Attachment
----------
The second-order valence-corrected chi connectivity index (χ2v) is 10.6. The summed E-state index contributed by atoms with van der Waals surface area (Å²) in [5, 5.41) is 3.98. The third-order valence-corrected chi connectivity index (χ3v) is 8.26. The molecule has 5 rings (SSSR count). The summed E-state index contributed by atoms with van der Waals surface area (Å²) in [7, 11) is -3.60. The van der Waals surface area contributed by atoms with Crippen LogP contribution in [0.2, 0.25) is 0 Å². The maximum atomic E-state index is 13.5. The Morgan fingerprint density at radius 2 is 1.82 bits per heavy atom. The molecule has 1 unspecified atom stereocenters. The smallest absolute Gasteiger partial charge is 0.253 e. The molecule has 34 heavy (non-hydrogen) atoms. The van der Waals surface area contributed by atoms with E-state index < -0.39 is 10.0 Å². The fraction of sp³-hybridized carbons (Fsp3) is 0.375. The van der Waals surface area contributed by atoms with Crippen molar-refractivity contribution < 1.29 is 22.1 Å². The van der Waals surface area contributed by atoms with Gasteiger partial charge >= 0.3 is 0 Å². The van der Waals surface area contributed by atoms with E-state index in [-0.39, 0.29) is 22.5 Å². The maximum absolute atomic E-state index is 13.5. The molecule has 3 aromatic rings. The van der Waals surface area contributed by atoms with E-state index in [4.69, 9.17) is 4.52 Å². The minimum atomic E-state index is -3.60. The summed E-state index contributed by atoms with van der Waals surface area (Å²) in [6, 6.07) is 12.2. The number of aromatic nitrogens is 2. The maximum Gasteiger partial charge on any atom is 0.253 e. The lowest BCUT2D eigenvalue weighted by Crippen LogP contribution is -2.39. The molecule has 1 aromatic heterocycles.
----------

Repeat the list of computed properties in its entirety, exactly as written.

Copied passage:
The second-order valence-corrected chi connectivity index (χ2v) is 10.6. The summed E-state index contributed by atoms with van der Waals surface area (Å²) in [5, 5.41) is 3.98. The third-order valence-corrected chi connectivity index (χ3v) is 8.26. The molecule has 5 rings (SSSR count). The summed E-state index contributed by atoms with van der Waals surface area (Å²) in [7, 11) is -3.60. The van der Waals surface area contributed by atoms with Crippen LogP contribution in [0.2, 0.25) is 0 Å². The maximum atomic E-state index is 13.5. The Morgan fingerprint density at radius 2 is 1.82 bits per heavy atom. The molecule has 1 unspecified atom stereocenters. The smallest absolute Gasteiger partial charge is 0.253 e. The molecule has 34 heavy (non-hydrogen) atoms. The van der Waals surface area contributed by atoms with E-state index < -0.39 is 10.0 Å². The fraction of sp³-hybridized carbons (Fsp3) is 0.375. The van der Waals surface area contributed by atoms with Crippen molar-refractivity contribution < 1.29 is 22.1 Å². The van der Waals surface area contributed by atoms with Gasteiger partial charge >= 0.3 is 0 Å². The van der Waals surface area contributed by atoms with E-state index in [-0.39, 0.29) is 22.5 Å². The maximum absolute atomic E-state index is 13.5. The molecule has 3 aromatic rings. The van der Waals surface area contributed by atoms with E-state index in [4.69, 9.17) is 4.52 Å². The minimum atomic E-state index is -3.60. The summed E-state index contributed by atoms with van der Waals surface area (Å²) in [6, 6.07) is 12.2. The number of aromatic nitrogens is 2. The maximum Gasteiger partial charge on any atom is 0.253 e. The lowest BCUT2D eigenvalue weighted by Crippen LogP contribution is -2.39. The molecule has 1 aromatic heterocycles.